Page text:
15 April 2011

Aussies reminded by MINVET about ANZAC Day commemorations

With Anzac Day just over a week away, the Australian Minister for Veterans’ Affairs, Warren Snowdon, today reminded Australians of the many commemorative events taking place both domestically and overseas this year.

The Anzac tradition was born 96 years ago on the shores of Gallipoli in Turkey during the First World War where the feats of the Australian and New Zealand Army Corps forged a legend of mateship, determination, courage and resourcefulness. It is these qualities that have been proudly displayed by Australian defence forces in every theatre of war since 1915.

“There are many opportunities for Australians to gather in towns and cities across the country to pause and reflect on the more than 102,000 Australian service personnel who have lost their lives serving our country.

“Attending a local service is the best way to pay our respect to those men and women who have helped shape our nation. Commemorative activities are conducted by community and ex-service organisations at hundreds of sites around the country. I thank all these organisations and their members across Australia for their hard work in organising local Anzac Day events.

“In the week leading up to, and including, Anzac Day, the Australian Defence Force (ADF) will support over 800 separate activities,” Mr Snowdon said.

Australia’s Federation Guard will be involved in Anzac Day activities in Canberra, Sydney, Gallipoli, Villers-Bretonneux and Bullecourt in France and at the Menin Gate in Belgium. The Principal Chaplain for Navy will say prayers at a service in London. Commemorative services will also be held on the Kokoda Track (Papua New Guinea), in Sandakan (Malaysia) and at Hellfire Pass (Thailand).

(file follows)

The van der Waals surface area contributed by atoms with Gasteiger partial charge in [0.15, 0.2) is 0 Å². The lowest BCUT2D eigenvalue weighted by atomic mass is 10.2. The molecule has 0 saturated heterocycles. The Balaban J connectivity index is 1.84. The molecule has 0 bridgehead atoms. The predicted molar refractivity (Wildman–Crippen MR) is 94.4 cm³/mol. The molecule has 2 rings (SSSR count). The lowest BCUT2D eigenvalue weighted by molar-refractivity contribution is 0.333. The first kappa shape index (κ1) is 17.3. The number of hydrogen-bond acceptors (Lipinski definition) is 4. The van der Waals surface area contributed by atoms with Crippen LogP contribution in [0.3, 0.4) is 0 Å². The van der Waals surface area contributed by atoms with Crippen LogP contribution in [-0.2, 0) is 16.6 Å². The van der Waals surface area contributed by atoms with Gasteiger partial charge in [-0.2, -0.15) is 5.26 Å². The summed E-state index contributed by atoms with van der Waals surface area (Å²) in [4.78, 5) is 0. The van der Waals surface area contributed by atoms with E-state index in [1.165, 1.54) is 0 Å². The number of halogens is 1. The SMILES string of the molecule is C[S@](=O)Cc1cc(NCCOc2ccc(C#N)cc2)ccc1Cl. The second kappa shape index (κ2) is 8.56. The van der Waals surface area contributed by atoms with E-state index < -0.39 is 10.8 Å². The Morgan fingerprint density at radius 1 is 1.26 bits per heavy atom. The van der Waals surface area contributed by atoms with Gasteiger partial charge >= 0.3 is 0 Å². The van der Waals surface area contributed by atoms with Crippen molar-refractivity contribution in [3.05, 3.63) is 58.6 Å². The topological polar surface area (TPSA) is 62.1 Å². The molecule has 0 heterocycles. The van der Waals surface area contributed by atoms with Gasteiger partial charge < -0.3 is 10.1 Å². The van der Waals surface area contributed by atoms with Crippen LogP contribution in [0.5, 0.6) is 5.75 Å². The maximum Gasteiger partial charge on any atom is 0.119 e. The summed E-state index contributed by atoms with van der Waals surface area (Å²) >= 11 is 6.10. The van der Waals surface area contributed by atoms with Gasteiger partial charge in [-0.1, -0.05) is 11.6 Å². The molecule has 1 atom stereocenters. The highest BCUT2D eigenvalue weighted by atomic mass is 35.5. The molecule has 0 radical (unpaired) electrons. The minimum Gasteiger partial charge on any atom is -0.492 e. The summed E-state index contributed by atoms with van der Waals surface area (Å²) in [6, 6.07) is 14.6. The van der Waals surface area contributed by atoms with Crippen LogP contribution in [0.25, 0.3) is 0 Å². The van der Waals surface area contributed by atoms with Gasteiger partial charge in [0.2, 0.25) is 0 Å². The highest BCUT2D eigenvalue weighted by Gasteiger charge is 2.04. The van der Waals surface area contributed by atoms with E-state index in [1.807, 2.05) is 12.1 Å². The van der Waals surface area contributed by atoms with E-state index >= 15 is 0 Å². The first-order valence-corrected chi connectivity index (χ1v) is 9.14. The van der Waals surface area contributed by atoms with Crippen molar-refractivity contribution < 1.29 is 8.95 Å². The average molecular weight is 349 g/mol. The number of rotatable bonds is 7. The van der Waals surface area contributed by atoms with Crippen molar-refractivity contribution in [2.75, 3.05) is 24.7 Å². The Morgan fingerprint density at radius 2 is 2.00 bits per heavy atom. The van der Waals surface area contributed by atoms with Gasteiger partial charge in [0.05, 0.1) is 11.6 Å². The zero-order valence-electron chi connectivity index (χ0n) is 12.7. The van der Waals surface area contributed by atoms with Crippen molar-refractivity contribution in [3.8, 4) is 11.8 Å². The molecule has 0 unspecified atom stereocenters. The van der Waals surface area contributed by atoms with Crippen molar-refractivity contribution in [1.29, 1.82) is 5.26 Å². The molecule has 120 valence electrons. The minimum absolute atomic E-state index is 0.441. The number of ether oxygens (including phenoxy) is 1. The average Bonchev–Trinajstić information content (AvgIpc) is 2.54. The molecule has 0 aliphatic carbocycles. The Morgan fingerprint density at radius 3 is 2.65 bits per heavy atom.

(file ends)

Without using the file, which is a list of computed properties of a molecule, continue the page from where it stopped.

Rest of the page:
“I urge all Australians to remember our current serving men and women, who embody the Anzac spirit around the globe. At present, more than 3,300 ADF personnel are deployed on operations protecting Australia and our national interests.

“Many ADF contingents deployed throughout the world in places like Afghanistan will conduct dawn services followed by traditional gunfire breakfasts, and games such as two-up within the parameters of continuing daily operational requirements and host-nation laws,” he said.

In the lead up to Anzac Day, Mr Snowdon will visit France to attend the interment of Second Word War Spitfire pilot, Flight Lieutenant Smith, whose remains were recovered in 2010. Mr Snowdon will then travel to Gallipoli, Turkey, for Anzac Day.

“I am very fortunate to be going to France where Australians served in two World Wars, and then to deliver addresses on Anzac Day in Gallipoli at the dawn service and at Lone Pine. It will be a privilege to walk in the footsteps of so many brave Australians,” he said.

Contact your local RSL, or visit the Department of Veterans’ Affairs website for details of services here.

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